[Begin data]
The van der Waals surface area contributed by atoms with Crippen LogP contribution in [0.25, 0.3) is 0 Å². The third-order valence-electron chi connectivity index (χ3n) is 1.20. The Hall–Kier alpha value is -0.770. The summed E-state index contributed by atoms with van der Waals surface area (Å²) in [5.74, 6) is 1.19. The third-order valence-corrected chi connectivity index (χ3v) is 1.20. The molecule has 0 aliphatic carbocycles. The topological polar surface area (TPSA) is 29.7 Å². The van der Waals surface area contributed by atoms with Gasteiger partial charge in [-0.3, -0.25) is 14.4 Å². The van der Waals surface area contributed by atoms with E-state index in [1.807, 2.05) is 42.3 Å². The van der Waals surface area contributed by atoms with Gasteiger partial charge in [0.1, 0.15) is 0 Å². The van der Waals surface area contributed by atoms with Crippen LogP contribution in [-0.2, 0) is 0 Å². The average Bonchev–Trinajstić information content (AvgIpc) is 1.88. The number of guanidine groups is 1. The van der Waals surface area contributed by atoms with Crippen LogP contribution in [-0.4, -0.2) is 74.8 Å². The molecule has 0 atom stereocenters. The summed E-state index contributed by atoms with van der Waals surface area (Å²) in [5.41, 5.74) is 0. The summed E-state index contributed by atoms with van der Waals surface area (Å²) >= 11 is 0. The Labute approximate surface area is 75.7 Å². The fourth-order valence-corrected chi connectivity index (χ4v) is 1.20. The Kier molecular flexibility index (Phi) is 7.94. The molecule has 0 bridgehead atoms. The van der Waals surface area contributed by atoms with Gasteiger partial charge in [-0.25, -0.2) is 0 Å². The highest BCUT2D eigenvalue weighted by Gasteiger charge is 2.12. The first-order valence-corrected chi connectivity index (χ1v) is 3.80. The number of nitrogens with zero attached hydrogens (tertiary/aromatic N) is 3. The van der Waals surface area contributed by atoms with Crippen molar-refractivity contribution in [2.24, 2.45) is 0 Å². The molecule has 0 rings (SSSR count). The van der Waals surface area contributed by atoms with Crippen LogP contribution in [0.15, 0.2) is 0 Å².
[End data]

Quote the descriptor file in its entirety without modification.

The van der Waals surface area contributed by atoms with Crippen LogP contribution in [0.25, 0.3) is 0 Å². The third-order valence-electron chi connectivity index (χ3n) is 1.20. The Hall–Kier alpha value is -0.770. The summed E-state index contributed by atoms with van der Waals surface area (Å²) in [5.74, 6) is 1.19. The third-order valence-corrected chi connectivity index (χ3v) is 1.20. The molecule has 0 aliphatic carbocycles. The topological polar surface area (TPSA) is 29.7 Å². The van der Waals surface area contributed by atoms with Gasteiger partial charge in [-0.3, -0.25) is 14.4 Å². The van der Waals surface area contributed by atoms with E-state index in [1.807, 2.05) is 42.3 Å². The van der Waals surface area contributed by atoms with Gasteiger partial charge in [0.1, 0.15) is 0 Å². The van der Waals surface area contributed by atoms with Crippen LogP contribution in [-0.2, 0) is 0 Å². The average Bonchev–Trinajstić information content (AvgIpc) is 1.88. The number of guanidine groups is 1. The van der Waals surface area contributed by atoms with Crippen LogP contribution in [-0.4, -0.2) is 74.8 Å². The molecule has 0 atom stereocenters. The summed E-state index contributed by atoms with van der Waals surface area (Å²) in [5.41, 5.74) is 0. The summed E-state index contributed by atoms with van der Waals surface area (Å²) >= 11 is 0. The Labute approximate surface area is 75.7 Å². The fourth-order valence-corrected chi connectivity index (χ4v) is 1.20. The Kier molecular flexibility index (Phi) is 7.94. The molecule has 0 bridgehead atoms. The van der Waals surface area contributed by atoms with Gasteiger partial charge in [-0.25, -0.2) is 0 Å². The highest BCUT2D eigenvalue weighted by Gasteiger charge is 2.12. The first-order valence-corrected chi connectivity index (χ1v) is 3.80. The number of nitrogens with zero attached hydrogens (tertiary/aromatic N) is 3. The van der Waals surface area contributed by atoms with Crippen molar-refractivity contribution in [2.24, 2.45) is 0 Å². The molecule has 0 rings (SSSR count). The van der Waals surface area contributed by atoms with Crippen LogP contribution in [0.15, 0.2) is 0 Å².